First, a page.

Selecting a Fork Mounted Drum Rotator

Fork Mounted Drum Rotators

At first glance it can be difficult to understand why there is such a vast range of prices for what appears to be a simple mechanical fork truck attachment.  However, as this article hopefully demonstrates, there are good reasons for the price difference and unsurprisingly, the cheapest fork mounted rotator is not always the best option.

Controlled decanting of the drums contents is achieved by turning the drum via a gearbox mounted on the frame of the rotator with either a handle or if working at height, a chain.  This is a critical part of the unit as it will typically be turning in the region of 250 kg or a quarter of a ton!

Most units rotate the drum forwards and so it's important to check the distance between the forks when they're fully open.  A minimum of 705 mm is usually needed between the forks to ensure that there's sufficient space for the attachment and the drum but check with your supplier before ordering. If this is a problem, side tipping units are available or a crane mounted unit may prove to be may be a better option.

If the fastening which attaches the drum to the rotator is exactly half way up the contents of the drum (not necessarily half way up the drum) when it is picked up, then it will be turning on its centre of gravity (c of g) which will require minimal effort and place only a small strain on the gearbox.  In reality it is more likely that the centre of gravity will be slightly above or below the fastening which will exert far greater pressure on the gearbox so the quality of the gearbox is paramount for reliable service.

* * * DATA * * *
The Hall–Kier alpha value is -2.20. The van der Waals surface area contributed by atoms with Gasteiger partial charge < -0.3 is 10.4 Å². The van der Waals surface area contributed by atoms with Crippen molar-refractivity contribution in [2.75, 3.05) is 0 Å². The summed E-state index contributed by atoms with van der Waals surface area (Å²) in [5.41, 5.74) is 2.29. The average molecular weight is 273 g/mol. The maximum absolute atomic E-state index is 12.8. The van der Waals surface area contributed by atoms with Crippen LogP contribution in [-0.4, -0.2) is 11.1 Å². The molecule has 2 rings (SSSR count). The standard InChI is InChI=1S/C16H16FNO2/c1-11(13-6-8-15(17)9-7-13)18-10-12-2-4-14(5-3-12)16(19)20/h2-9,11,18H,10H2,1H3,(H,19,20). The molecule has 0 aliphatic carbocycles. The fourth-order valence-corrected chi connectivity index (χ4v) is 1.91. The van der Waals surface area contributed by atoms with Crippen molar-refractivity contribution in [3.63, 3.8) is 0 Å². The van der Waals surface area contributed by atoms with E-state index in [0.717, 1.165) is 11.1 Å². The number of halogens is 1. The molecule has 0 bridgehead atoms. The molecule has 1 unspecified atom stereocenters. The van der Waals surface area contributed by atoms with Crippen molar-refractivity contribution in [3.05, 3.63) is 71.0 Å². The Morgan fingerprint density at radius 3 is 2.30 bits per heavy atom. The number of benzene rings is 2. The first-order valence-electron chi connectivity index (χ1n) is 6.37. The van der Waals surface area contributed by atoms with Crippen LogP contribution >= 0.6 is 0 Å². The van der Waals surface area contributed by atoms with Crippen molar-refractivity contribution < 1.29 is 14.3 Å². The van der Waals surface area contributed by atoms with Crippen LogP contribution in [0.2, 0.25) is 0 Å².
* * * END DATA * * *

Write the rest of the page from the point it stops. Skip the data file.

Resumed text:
Fastening the drum to the attachment can be achieved by using:

  1. Chain.  Low cost but unlikely to effectively hold either steel or plastic drums securely.  We don’t sell or recommend this system.

  2. Ratchet strap.  Ideal for steel drums as it not only grips the drum securely, the rolling rings of the drum stop it travelling far should the drum start to slip eg if liquid is present on the outside of the drum.  This is the best solution if damaged drums are regularly handled.  Safe with plastic drums if used with a rim adaptor to prevent slippage.

  3. Steel band.  Ideal for intensive applications as it is less prone to wear than a ratchet strap, it usually has an over centre clasp to secure it.  Safe with plastic drums if used with a rim adaptor to prevent slippage.

Finally, the chassis of the drum rotator must be robust and have a safe method of fixing it to the fork truck e.g. ‘T’ bolts to screw it on the forks or pins to slide behind the heels of the forks.

Normally available ex stock for handling standard 205 litre (55 gallon) drums bespoke models are available for other drum sizes and designs.


Request a Quote or Schedule a Call Back

Rolex Replica Watches